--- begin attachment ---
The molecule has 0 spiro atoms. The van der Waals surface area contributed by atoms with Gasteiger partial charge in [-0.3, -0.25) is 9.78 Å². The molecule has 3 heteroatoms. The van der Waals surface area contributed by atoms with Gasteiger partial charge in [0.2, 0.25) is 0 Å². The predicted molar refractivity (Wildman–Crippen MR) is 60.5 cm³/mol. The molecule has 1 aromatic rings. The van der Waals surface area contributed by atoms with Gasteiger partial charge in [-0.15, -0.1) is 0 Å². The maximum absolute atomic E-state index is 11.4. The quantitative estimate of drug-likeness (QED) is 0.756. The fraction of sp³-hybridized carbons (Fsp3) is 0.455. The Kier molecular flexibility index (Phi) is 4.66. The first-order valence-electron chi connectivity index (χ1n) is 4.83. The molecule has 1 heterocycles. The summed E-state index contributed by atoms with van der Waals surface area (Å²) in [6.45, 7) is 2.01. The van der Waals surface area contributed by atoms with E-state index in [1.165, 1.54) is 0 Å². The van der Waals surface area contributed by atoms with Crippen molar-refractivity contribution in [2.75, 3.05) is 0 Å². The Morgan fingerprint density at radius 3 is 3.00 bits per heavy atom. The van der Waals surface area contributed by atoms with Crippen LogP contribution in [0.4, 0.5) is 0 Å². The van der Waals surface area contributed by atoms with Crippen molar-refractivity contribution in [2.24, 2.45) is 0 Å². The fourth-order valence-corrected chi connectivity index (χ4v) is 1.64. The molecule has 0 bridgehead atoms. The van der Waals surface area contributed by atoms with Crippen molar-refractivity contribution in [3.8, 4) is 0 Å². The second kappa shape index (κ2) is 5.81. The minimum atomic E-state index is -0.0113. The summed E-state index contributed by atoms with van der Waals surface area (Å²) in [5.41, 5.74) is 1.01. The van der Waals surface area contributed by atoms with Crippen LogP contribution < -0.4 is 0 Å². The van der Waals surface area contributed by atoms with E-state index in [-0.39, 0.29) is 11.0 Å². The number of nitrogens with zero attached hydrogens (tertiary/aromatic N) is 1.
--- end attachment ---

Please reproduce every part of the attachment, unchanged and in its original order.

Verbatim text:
The molecule has 0 spiro atoms. The van der Waals surface area contributed by atoms with Gasteiger partial charge in [-0.3, -0.25) is 9.78 Å². The molecule has 3 heteroatoms. The van der Waals surface area contributed by atoms with Gasteiger partial charge in [0.2, 0.25) is 0 Å². The predicted molar refractivity (Wildman–Crippen MR) is 60.5 cm³/mol. The molecule has 1 aromatic rings. The van der Waals surface area contributed by atoms with Gasteiger partial charge in [-0.15, -0.1) is 0 Å². The maximum absolute atomic E-state index is 11.4. The quantitative estimate of drug-likeness (QED) is 0.756. The fraction of sp³-hybridized carbons (Fsp3) is 0.455. The Kier molecular flexibility index (Phi) is 4.66. The first-order valence-electron chi connectivity index (χ1n) is 4.83. The molecule has 1 heterocycles. The summed E-state index contributed by atoms with van der Waals surface area (Å²) in [6.45, 7) is 2.01. The van der Waals surface area contributed by atoms with E-state index in [1.165, 1.54) is 0 Å². The van der Waals surface area contributed by atoms with Crippen molar-refractivity contribution in [2.75, 3.05) is 0 Å². The Morgan fingerprint density at radius 3 is 3.00 bits per heavy atom. The van der Waals surface area contributed by atoms with Crippen LogP contribution in [0.4, 0.5) is 0 Å². The van der Waals surface area contributed by atoms with Crippen molar-refractivity contribution in [2.24, 2.45) is 0 Å². The fourth-order valence-corrected chi connectivity index (χ4v) is 1.64. The molecule has 0 bridgehead atoms. The van der Waals surface area contributed by atoms with Crippen molar-refractivity contribution in [3.8, 4) is 0 Å². The second kappa shape index (κ2) is 5.81. The minimum atomic E-state index is -0.0113. The summed E-state index contributed by atoms with van der Waals surface area (Å²) in [5.41, 5.74) is 1.01. The van der Waals surface area contributed by atoms with Crippen LogP contribution < -0.4 is 0 Å². The van der Waals surface area contributed by atoms with E-state index in [-0.39, 0.29) is 11.0 Å². The number of nitrogens with zero attached hydrogens (tertiary/aromatic N) is 1.